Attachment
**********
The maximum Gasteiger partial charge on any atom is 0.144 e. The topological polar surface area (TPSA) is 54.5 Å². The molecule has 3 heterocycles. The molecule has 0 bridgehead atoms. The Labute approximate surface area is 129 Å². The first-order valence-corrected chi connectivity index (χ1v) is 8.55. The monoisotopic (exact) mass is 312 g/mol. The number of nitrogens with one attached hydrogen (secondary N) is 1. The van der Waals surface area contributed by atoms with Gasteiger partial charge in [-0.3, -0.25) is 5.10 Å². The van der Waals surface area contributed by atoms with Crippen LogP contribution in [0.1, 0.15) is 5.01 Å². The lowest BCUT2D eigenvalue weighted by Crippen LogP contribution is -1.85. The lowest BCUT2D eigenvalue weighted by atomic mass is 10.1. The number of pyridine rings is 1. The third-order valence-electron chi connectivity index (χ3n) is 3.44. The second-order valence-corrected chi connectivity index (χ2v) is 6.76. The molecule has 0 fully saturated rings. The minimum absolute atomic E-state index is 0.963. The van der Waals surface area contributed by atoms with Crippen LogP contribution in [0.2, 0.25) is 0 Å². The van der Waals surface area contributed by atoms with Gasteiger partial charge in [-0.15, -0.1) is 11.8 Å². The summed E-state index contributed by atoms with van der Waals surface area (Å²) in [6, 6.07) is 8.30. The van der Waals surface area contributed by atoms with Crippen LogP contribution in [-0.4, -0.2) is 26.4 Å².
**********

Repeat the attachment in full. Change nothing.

The maximum Gasteiger partial charge on any atom is 0.144 e. The topological polar surface area (TPSA) is 54.5 Å². The molecule has 3 heterocycles. The molecule has 0 bridgehead atoms. The Labute approximate surface area is 129 Å². The first-order valence-corrected chi connectivity index (χ1v) is 8.55. The monoisotopic (exact) mass is 312 g/mol. The number of nitrogens with one attached hydrogen (secondary N) is 1. The van der Waals surface area contributed by atoms with Gasteiger partial charge in [-0.3, -0.25) is 5.10 Å². The van der Waals surface area contributed by atoms with Crippen LogP contribution in [0.1, 0.15) is 5.01 Å². The lowest BCUT2D eigenvalue weighted by Crippen LogP contribution is -1.85. The lowest BCUT2D eigenvalue weighted by atomic mass is 10.1. The number of pyridine rings is 1. The third-order valence-electron chi connectivity index (χ3n) is 3.44. The second-order valence-corrected chi connectivity index (χ2v) is 6.76. The molecule has 0 fully saturated rings. The minimum absolute atomic E-state index is 0.963. The van der Waals surface area contributed by atoms with Crippen LogP contribution in [0.2, 0.25) is 0 Å². The van der Waals surface area contributed by atoms with Gasteiger partial charge in [-0.15, -0.1) is 11.8 Å². The summed E-state index contributed by atoms with van der Waals surface area (Å²) in [6, 6.07) is 8.30. The van der Waals surface area contributed by atoms with Crippen LogP contribution in [-0.4, -0.2) is 26.4 Å².